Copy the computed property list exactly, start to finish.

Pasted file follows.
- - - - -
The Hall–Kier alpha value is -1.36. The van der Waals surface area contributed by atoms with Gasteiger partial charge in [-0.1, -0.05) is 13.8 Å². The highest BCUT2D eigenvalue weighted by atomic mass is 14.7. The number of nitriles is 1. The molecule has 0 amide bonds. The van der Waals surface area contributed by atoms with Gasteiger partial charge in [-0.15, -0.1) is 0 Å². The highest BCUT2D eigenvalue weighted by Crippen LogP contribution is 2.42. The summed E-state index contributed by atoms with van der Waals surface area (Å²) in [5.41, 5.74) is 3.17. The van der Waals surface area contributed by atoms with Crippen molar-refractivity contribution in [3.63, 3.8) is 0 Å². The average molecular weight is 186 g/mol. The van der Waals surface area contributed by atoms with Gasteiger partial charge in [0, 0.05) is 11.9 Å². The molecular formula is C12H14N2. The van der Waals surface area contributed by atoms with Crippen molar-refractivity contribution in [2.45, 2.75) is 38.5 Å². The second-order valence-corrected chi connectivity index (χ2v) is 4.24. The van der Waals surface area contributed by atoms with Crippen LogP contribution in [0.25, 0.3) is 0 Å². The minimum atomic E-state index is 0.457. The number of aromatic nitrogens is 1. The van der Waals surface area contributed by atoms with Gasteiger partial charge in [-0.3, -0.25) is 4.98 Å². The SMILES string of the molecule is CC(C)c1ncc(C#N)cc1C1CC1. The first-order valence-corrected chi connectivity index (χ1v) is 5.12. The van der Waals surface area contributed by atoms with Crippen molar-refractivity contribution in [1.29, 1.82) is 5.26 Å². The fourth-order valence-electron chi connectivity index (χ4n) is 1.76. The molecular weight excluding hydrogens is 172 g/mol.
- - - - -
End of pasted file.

The Hall–Kier alpha value is -1.36. The van der Waals surface area contributed by atoms with Gasteiger partial charge in [-0.1, -0.05) is 13.8 Å². The highest BCUT2D eigenvalue weighted by atomic mass is 14.7. The number of nitriles is 1. The molecule has 0 amide bonds. The van der Waals surface area contributed by atoms with Gasteiger partial charge in [-0.15, -0.1) is 0 Å². The highest BCUT2D eigenvalue weighted by Crippen LogP contribution is 2.42. The summed E-state index contributed by atoms with van der Waals surface area (Å²) in [5.41, 5.74) is 3.17. The van der Waals surface area contributed by atoms with Crippen molar-refractivity contribution in [3.63, 3.8) is 0 Å². The average molecular weight is 186 g/mol. The van der Waals surface area contributed by atoms with Gasteiger partial charge in [0, 0.05) is 11.9 Å². The molecular formula is C12H14N2. The van der Waals surface area contributed by atoms with Crippen molar-refractivity contribution in [2.45, 2.75) is 38.5 Å². The second-order valence-corrected chi connectivity index (χ2v) is 4.24. The van der Waals surface area contributed by atoms with Crippen LogP contribution in [0.25, 0.3) is 0 Å². The minimum atomic E-state index is 0.457. The number of aromatic nitrogens is 1. The van der Waals surface area contributed by atoms with Gasteiger partial charge in [-0.3, -0.25) is 4.98 Å². The SMILES string of the molecule is CC(C)c1ncc(C#N)cc1C1CC1. The first-order valence-corrected chi connectivity index (χ1v) is 5.12. The van der Waals surface area contributed by atoms with Crippen molar-refractivity contribution in [1.29, 1.82) is 5.26 Å². The fourth-order valence-electron chi connectivity index (χ4n) is 1.76. The molecular weight excluding hydrogens is 172 g/mol.